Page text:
Moderate alcohol consumption linked to high blood pressure in type 2 diabetes
medwireNews: Both moderate and high alcohol consumption are independently associated with hypertension in people with type 2 diabetes and cardiovascular disease (CVD), and the risk rises with increasing consumption, ACCORD study data suggest.
“In light of our findings, low risk and simple lifestyle modifications to temper alcohol consumption may have the potential for clinical and public health benefits via decreased rates of hypertension,” write Matthew Singleton and co-authors in the Journal of the American Heart Association.
Singleton and team found that light alcohol consumption, defined as between one and seven drinks per week, was not associated with any degree of hypertension among the 10,200 ACCORD participants they analyzed.
These individuals had a mean age of 63 years, a mean type 2 diabetes duration of around 10.5 years, and either a history of CVD, evidence of potential CVD, or at least two additional CVD risk factors. For the trial, they were randomly assigned to undergo tight or standard glycemic control, with subgroups also randomly assigned to intensive versus standard blood pressure or lipid control to investigate whether CVD event rates could be reduced in people with type 2 diabetes.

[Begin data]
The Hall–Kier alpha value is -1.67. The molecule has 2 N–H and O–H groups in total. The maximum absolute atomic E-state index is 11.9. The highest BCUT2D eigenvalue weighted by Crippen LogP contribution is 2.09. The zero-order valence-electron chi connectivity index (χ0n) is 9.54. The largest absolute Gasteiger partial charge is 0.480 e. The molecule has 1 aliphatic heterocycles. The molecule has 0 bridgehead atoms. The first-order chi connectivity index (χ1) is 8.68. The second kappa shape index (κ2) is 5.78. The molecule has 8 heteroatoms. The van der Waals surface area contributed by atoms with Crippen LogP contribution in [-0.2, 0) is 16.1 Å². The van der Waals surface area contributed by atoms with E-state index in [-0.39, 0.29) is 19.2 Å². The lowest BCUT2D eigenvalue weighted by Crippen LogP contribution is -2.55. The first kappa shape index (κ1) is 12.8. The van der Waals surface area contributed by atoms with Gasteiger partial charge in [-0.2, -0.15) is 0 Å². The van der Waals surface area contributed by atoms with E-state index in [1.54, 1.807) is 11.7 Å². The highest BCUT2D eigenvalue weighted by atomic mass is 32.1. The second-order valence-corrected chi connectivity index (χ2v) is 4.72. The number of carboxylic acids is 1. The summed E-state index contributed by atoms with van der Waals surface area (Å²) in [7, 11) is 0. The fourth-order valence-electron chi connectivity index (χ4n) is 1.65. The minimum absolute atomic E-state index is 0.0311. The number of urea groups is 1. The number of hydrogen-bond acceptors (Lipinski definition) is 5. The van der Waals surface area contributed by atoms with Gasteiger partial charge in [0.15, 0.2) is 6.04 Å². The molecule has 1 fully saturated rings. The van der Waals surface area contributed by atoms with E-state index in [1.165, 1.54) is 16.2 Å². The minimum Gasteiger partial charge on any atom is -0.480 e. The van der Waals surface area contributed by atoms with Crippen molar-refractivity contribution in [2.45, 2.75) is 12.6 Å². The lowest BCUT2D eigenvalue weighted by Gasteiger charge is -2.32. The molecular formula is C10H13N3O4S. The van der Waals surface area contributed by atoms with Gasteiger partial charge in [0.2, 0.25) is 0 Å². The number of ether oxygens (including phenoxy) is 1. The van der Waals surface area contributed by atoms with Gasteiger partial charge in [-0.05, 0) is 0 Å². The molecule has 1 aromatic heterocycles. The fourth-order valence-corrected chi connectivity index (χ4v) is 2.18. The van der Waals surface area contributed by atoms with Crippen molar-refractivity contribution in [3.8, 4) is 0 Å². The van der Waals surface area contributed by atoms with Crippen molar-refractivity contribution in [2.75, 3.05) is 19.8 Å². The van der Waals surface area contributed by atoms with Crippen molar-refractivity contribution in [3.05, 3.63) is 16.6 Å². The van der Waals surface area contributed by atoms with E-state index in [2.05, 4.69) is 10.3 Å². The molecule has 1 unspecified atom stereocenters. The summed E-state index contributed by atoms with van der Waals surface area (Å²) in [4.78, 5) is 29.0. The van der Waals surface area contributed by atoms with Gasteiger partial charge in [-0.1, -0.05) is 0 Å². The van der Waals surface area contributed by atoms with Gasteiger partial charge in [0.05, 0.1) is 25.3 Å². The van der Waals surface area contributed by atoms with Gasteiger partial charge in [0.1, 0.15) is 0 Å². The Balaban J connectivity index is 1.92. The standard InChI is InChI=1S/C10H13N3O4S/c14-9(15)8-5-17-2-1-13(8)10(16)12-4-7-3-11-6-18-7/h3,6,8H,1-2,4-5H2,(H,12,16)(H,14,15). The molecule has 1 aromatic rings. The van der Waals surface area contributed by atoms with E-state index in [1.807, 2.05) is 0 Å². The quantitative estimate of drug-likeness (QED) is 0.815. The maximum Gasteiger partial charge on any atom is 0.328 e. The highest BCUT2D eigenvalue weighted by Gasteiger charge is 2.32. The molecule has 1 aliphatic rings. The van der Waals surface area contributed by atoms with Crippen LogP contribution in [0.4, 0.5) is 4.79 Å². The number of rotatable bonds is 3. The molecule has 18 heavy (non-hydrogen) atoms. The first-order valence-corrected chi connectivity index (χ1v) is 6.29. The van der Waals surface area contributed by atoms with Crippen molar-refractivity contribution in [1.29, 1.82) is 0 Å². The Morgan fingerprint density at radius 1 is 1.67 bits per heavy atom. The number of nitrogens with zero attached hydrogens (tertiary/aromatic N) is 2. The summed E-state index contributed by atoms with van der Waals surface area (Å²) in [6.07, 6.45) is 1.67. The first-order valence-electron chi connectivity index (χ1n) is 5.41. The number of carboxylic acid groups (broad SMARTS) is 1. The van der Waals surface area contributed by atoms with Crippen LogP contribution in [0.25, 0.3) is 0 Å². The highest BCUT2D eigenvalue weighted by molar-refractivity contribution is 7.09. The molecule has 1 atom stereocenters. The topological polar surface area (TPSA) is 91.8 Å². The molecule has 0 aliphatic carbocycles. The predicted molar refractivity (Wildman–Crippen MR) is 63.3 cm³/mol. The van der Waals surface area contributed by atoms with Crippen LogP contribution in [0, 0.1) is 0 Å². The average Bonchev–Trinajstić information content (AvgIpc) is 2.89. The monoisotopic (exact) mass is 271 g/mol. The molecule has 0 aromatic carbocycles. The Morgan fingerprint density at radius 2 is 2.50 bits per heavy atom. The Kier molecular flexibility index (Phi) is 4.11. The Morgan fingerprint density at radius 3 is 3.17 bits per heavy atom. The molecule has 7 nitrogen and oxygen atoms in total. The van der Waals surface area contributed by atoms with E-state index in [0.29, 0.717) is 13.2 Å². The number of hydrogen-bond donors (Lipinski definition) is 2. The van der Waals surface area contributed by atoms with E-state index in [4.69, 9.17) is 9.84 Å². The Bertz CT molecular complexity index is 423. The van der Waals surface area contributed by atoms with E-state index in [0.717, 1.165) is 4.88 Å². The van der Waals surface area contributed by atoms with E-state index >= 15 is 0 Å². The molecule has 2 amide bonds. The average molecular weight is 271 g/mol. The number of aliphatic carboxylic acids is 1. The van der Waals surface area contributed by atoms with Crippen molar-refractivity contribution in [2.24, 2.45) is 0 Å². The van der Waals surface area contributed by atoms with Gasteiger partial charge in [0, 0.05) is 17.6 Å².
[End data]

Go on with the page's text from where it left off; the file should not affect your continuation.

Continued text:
The current post-hoc analysis showed that moderate alcohol consumption (8–14 drinks/week) was significantly associated with an increased likelihood of elevated blood pressure (120–129/<80 mmHg), at an odds ratio (OR) of 1.79, as well as an increased risk for stage 1 hypertension (130–139/80–89 mmHg) and stage 2 hypertension (≥140/90 mmHg), at ORs of 1.66 and 1.62, respectively.
And the odds were even higher among heavy drinkers (≥15 drinks/week), at 1.91, 2.49, and 3.04, for elevated blood pressure and stage 1 and 2 hypertension, respectively.
Singleton and team note that previous research has not shown an association between moderate alcohol consumption and hypertension, and suggest that their findings could be due, in part, to recent reductions in guideline thresholds for hypertension.
They also comment that the cross-sectional study design cannot rule out residual confounding bias “especially in the context of noting prior literature supporting a potential cardiovascular benefit with moderate alcohol consumption versus our findings that suggest a risk of hypertension, albeit in patients with type 2 diabetes mellitus.
Nonetheless, the authors conclude: “Although heavy alcohol consumption has a clearly recognized association with hypertension, we add to this well-established body of knowledge by showing moderate alcohol consumption may also be implicated in its association with hypertension, specifically in patients with type 2 diabetes mellitus.”
They add: “The translational possibilities of these findings with respect to the low risk nature of intervention, such as alcohol cessation counseling, should be considered.”
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